Artist Proposes Fabric House Coat For St. Louis

Midwest
Tuesday, October 26, 2010
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Rendering showing proposed House Coat installation in St. Louis (Courtesy Leeza Meksin)

Rendering showing proposed House Coat installation in St. Louis (Courtesy Leeza Meksin)

Brooklyn-based artist Leeza Meksin plans to give an historic brick structure in St. Louis a new skin – or rather a new set of clothes.  House Coat proposes wrapping over 800 yards of spandex around the two-story building, complete with stylized “corset-like fixtures in the back, weights, [and] leather.”

St. Louis structure to receive a House Coat (Courtesy Leeza Meksin)

St. Louis structure to receive a House Coat (Courtesy Leeza Meksin)

Several unique challenges arise when trying to clothe something as large as a building.  Meksin says ready-made patterns for such a House Coat tend to be scarce, but instead is spending two months preparing the bespoke garment in her Brooklyn studio.  She chose an oversized print – large gold chains on semi-transparent white field – to relate back to the building’s scale.

The logic behind this pattern is multifold: (1) Cosign Projects of WUSTL’s Art Program is located in a depressed area of St. Louis, with multiple boarded-up houses surrounding it; (2) The gold on white motif makes frequent appearances in hip hop and pop culture as a sign of wealth and fabulousness; (3) The house, wrapped in gold chains, will flaunt itself to locals, while simultaneously finding itself bound and gagged by its own design.

Detail of fabric pattern (Courtesy Leeza Meksin)

Detail of fabric pattern (Courtesy Leeza Meksin)

Meksin is inspired by the fluid elegance of fabric installations by artists Christo and Jeanne-Claude but diverges as her preferred medium of stretch fabrics evokes the more modern dress of “drag queens and super heroes.”

HOUSE COAT, as the pun implies, refers both to the literal fact of the house getting a new covering (a face lift of sorts) as well as to the garment often worn by people indoors (i.e. the outfit that is specifically designed for a private sphere and not permitted an exterior use).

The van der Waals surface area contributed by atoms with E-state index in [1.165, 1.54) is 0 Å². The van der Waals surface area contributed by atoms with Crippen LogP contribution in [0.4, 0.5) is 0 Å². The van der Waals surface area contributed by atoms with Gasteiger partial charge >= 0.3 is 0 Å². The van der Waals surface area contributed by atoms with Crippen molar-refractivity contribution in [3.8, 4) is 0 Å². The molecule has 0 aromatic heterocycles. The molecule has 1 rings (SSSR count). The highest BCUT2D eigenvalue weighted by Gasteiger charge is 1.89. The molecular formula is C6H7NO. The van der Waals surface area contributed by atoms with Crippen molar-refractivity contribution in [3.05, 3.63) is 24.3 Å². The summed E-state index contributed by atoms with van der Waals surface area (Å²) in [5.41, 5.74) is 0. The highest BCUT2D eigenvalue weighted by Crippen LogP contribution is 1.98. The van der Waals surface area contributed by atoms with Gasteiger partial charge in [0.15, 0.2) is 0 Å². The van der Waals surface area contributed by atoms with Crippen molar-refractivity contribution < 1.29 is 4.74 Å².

St. Louis structure to receive a House Coat (Courtesy Leeza Meksin)

St. Louis structure to receive a House Coat (Courtesy Leeza Meksin)

The installation will take place in Spring 2011 during the Southern Graphics Council International Conference with support from Washington University in St. Louis. While much of the $13,000 budget has been raised, Meksin has established a Kickstarter campaign to finish raising funds.

Via Lost at E Minor.

10 Responses to “Artist Proposes Fabric House Coat For St. Louis”

  1. Lauren says:

    Check out the website for this gallery space in St. Louis
    http://www.cosignprojects.net

  2. Phil says:

    Why is this a good idea? I am a big supporter of public art that enhances community environments, tells local stories, creates a local sense of place, and showcases local creativity, especially in underserved neighborhoods. This project does none of those things. If it is located in a lower-income, predominantly African American community, as this article seems to infer, it is a lost opportunity and a waste of resources. Go wrap a wealthy suburban house in gold chains or pearl earrings. Don’t the wealthy also “flaunt themselves to locals, while simultaneously finding themselves bound and gagged?” The concept would be quite similar, but you wouldn’t be adding an eyesore to a community streetscape that is in need of positive investment and beautification. This is another great example of artists/academics being woefully out of touch with community realities. Use your creativity to enhance underserved communities instead of making a statement about the ills that you perceive. if you took some time to get to know the community, you could instead use your creativity to celebrate the positive aspects of the community. $13,000 could be used to create an entire summer of art and creativity classes for youth in the community, culminating in a community installation created by and for the community. Use the money to be a part of the solution, instead of showcasing what you perceive to be the problem.